Meet Cuffy, The West African Slave Who Led A 1763 Revolt That Made Him A Guyanese Hero

The 1763 monument of Cuffy in Georgetown, Guyana…GuyanaView


Cuffy was an Akan slave who was transported to the Dutch colony of Berbice; present-day Guyana.  He led a slave uprising of over 2,500 slaves.  Living in a plantation in Lilienburg on Canje River, He and his followers seized artillery and gunpowder and proceeded to take over the plantations in his community and those within close vicinity.  Though he and his supporters agreed to cease their operation, they killed many. He captured the wife of the Bearestyn Plantation owner and kept her as his wife.

1763 monument of Cuffy in Guyana…Zinctop


The anniversary of the rebellion on February 23 is celebrated in Guyana as Republic Day. He is memorialized in the 1763 Monument in the Square of the Revolution in the capital Georgetown.



Cuffy who was also referred to as Coffy, Kofi or Koffi Badu, was born in Ghana, West Africa; the exact date is unknown.  Captured from his native land, he eventually ended up as a house slave of a barrel maker.

On February 23, 1763, he armed with weapons and numerous slaves, overtook plantations in Berbice and surrounding areas.  They took control of the Peerboom brick house. Although they agreed to relinquish it, they kept control and took many prisoners.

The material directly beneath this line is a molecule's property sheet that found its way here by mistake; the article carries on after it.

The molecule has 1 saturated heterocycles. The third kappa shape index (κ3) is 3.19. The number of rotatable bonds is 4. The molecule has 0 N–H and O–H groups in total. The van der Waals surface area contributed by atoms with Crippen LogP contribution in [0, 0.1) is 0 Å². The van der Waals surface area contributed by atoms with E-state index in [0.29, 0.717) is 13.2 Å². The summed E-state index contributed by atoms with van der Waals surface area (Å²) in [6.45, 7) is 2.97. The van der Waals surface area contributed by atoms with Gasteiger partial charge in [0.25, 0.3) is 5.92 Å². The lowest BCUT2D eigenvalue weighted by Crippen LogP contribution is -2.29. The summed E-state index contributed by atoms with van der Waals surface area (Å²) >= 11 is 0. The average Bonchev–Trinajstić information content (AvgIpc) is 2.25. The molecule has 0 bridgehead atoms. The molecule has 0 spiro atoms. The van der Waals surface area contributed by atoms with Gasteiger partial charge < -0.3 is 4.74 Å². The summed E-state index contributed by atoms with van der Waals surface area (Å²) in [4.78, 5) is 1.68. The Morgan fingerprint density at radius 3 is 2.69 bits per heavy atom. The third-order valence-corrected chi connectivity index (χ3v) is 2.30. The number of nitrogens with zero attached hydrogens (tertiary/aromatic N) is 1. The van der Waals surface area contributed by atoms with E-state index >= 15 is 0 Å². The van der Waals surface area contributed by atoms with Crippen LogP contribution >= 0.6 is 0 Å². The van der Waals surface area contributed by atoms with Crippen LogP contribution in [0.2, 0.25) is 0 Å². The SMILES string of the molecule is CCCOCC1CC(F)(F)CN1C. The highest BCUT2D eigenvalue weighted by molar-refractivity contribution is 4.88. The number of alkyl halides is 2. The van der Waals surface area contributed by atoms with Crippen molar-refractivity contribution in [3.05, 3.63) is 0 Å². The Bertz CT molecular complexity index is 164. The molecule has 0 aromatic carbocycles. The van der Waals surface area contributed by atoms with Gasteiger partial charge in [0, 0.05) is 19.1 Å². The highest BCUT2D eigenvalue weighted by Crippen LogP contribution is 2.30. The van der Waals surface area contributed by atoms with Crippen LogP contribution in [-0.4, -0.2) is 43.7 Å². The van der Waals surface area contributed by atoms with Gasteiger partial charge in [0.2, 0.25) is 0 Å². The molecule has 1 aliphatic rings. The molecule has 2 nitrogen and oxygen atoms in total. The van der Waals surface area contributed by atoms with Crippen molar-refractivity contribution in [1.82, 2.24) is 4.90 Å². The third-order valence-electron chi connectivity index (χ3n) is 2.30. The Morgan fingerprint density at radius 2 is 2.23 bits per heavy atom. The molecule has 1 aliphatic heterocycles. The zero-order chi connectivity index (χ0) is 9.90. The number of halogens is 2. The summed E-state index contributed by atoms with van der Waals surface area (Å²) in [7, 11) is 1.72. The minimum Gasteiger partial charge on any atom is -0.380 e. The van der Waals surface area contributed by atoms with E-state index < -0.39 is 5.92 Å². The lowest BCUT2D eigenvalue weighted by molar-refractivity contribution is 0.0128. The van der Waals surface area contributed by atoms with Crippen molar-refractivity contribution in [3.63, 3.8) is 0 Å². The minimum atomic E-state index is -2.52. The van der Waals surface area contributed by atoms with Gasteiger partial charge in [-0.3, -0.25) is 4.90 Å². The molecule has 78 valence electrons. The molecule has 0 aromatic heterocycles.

He was a skilled fighter.  He was classified as the leader of the slaves and declared himself the Governor of Berbice.

Another slave, Akara attacked Dutch colonizers three times without Cuffy’s consent. This caused a rift between him and Akara.  On April 3, 1763, Cuffy wrote to Governor Van Hoogenheim and attempted to form a truce by proposing that the Dutch occupy the outskirts of Berbice and that the blacks live in the heart of Berbice.

Van Hoogenheim delayed his response as he awaited support from other colonies. On May 13, he and his forces attacked the Dutch but incurred many casualties.  The defeat caused a separation between the slaves.

A civil war ensued between Akara and Cuffy in which Akara won.

He committed suicide in 1763.



Written by PH

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